English National Opera is back. And let’s remember, this was the season that Arts Council England did not want to happen, withdrawing ENO’s grant and attempting to banish it from its London base at the Coliseum – until saner and wiser counsels prevailed. The company could not have made a stronger case for its indispensable place on the London scene than with this pulverising revival of Benjamin Britten’s great post-war opera.
David Alden’s radical staging was first seen here in 2009, and turned the conventional idea of this opera on its head. The story of Grimes, the Suffolk fisherman, as the outsider in his community can be read in many ways, echoing Britten’s own outsider status in the 1940s as both a pacifist and gay. But instead of portraying Grimes as the wild man confronted by the sober forces of the Borough, Alden turns the inhabitants of the village into a motley collection of eccentrics and perverts, with a bewildered Grimes as their victim.
With their prancing, drinking and lechery, this inbred community spawns some truly scary characters, none more so than the joined-at-the-hip and wearing-the-same-coat pair of young nieces (Cleo Lee-McGowan and Ava Dodd) who service the Boar pub presided over by eerie landlady Auntie (Christine Rice). The jumpy, seedy quack (Alex Otterburn), nosey Mrs Sedley (Anne-Marie Owens) rector Horace Adams (Ronald Samm) and bumptious Bob Boles (John Findon) are all precisely and dangerously drawn.
Even the lawyer Swallow (Clive Bayley, with impeccable diction) sports a skirt as the village erupts in the phantasmagorical opening scene of Act Three, the piercing triangular set of Paul Steinberg hemming in the action on the street as the massed chorus (director James Henshaw) work up to their screaming accusatory cries of “Peter Grimes!”.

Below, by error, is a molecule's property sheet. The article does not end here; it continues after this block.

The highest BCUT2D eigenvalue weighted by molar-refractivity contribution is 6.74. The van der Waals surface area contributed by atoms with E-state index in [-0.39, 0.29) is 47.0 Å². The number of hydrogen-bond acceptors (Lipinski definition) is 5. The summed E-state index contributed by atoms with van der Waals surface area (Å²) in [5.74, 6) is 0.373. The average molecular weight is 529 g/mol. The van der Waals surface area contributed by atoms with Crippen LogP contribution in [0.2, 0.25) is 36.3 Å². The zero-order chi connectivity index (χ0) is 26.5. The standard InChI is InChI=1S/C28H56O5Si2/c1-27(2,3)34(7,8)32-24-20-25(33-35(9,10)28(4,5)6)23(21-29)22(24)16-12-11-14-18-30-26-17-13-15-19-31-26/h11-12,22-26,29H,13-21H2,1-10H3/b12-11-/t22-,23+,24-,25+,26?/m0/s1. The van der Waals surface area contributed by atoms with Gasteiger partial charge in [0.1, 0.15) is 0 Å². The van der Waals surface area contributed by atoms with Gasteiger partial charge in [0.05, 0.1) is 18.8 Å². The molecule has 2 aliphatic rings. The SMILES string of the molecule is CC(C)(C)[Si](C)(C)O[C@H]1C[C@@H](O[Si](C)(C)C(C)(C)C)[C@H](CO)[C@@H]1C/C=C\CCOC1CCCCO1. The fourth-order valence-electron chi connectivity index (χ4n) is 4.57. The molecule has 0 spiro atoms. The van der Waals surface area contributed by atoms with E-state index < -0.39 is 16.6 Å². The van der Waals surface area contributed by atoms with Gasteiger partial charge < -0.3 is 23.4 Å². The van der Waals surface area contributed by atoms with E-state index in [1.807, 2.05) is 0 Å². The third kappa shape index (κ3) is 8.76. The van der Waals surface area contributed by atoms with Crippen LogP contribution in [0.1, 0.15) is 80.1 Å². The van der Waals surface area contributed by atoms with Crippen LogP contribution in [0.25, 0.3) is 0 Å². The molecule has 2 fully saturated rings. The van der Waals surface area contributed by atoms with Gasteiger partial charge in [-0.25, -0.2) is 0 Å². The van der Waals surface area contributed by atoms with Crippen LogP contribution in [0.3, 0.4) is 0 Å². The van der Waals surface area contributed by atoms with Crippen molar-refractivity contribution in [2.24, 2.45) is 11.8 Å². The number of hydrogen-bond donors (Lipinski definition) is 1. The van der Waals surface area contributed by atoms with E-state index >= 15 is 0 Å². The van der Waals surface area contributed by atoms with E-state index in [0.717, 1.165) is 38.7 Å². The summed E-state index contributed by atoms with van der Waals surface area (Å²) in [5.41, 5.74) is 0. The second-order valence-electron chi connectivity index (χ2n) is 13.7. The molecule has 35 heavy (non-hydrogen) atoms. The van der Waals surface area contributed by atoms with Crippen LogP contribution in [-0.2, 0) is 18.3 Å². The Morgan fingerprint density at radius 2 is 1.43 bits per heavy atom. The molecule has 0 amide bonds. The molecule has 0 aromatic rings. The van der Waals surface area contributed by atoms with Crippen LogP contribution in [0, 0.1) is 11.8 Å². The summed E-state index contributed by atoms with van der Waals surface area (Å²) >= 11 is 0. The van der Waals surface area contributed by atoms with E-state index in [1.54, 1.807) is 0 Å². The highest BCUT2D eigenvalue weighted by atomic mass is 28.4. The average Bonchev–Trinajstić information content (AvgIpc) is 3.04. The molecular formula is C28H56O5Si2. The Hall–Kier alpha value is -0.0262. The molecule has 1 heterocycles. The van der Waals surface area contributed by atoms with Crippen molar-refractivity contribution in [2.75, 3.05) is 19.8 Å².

At the mercy of this clutch of manic eccentrics is Grimes himself, portrayed by Gwyn Hughes Jones as an agonised figure unable to cope with demands of his life, his voice touching, heartfelt and faltering with emotion, his apprentice (Rudy Williams) disturbed and withdrawn. His only support comes from Elizabeth Llewellyn as the widow Ellen Orford, more straightforward in her eloquence but powerfully intense.
When it was new, this production was conducted with razor-sharp intensity by Edward Gardner; now under music director Martyn Brabbins, it has a warmer, more expressive breadth. Occasionally the tension slips, but the famous sea interludes glow as the source of post-war British music.
This is a magnificent company show in which every gesture in the action is compelling, and every bar of the music is a reproach to those who would have deprived Coliseum audiences of this show and this company.
Until Oct 11; eno.org